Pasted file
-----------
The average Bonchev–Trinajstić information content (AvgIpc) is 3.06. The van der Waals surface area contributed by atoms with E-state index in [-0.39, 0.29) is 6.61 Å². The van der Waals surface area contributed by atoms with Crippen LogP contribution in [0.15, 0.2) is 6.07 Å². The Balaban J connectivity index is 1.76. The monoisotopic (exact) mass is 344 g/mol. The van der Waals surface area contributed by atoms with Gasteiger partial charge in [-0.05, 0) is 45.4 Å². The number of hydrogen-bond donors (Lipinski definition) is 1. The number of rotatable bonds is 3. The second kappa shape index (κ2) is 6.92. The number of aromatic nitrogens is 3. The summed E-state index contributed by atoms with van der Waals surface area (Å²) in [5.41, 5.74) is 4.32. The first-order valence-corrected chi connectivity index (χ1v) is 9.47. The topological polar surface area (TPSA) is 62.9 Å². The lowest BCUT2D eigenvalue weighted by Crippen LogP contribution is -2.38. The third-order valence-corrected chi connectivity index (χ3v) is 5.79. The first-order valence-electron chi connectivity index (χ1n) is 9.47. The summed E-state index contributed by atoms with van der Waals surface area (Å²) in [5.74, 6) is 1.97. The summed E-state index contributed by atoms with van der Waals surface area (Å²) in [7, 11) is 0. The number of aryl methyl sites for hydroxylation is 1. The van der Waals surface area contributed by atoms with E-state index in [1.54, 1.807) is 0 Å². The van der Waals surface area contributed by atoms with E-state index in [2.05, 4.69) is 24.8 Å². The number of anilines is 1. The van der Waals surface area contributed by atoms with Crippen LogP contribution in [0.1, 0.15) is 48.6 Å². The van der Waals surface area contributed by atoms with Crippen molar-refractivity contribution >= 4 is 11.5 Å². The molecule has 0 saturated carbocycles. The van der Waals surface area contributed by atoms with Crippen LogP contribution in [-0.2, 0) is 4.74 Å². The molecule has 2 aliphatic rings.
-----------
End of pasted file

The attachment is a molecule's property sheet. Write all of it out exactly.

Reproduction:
The average Bonchev–Trinajstić information content (AvgIpc) is 3.06. The van der Waals surface area contributed by atoms with E-state index in [-0.39, 0.29) is 6.61 Å². The van der Waals surface area contributed by atoms with Crippen LogP contribution in [0.15, 0.2) is 6.07 Å². The Balaban J connectivity index is 1.76. The monoisotopic (exact) mass is 344 g/mol. The van der Waals surface area contributed by atoms with Gasteiger partial charge in [-0.05, 0) is 45.4 Å². The number of hydrogen-bond donors (Lipinski definition) is 1. The number of rotatable bonds is 3. The second kappa shape index (κ2) is 6.92. The number of aromatic nitrogens is 3. The summed E-state index contributed by atoms with van der Waals surface area (Å²) in [5.41, 5.74) is 4.32. The first-order valence-corrected chi connectivity index (χ1v) is 9.47. The topological polar surface area (TPSA) is 62.9 Å². The lowest BCUT2D eigenvalue weighted by Crippen LogP contribution is -2.38. The third-order valence-corrected chi connectivity index (χ3v) is 5.79. The first-order valence-electron chi connectivity index (χ1n) is 9.47. The summed E-state index contributed by atoms with van der Waals surface area (Å²) in [5.74, 6) is 1.97. The summed E-state index contributed by atoms with van der Waals surface area (Å²) in [7, 11) is 0. The number of aryl methyl sites for hydroxylation is 1. The van der Waals surface area contributed by atoms with E-state index in [1.54, 1.807) is 0 Å². The van der Waals surface area contributed by atoms with E-state index in [2.05, 4.69) is 24.8 Å². The number of anilines is 1. The van der Waals surface area contributed by atoms with Crippen LogP contribution in [0.1, 0.15) is 48.6 Å². The van der Waals surface area contributed by atoms with Crippen molar-refractivity contribution >= 4 is 11.5 Å². The molecule has 0 saturated carbocycles. The van der Waals surface area contributed by atoms with Crippen LogP contribution in [-0.2, 0) is 4.74 Å². The molecule has 2 aliphatic rings.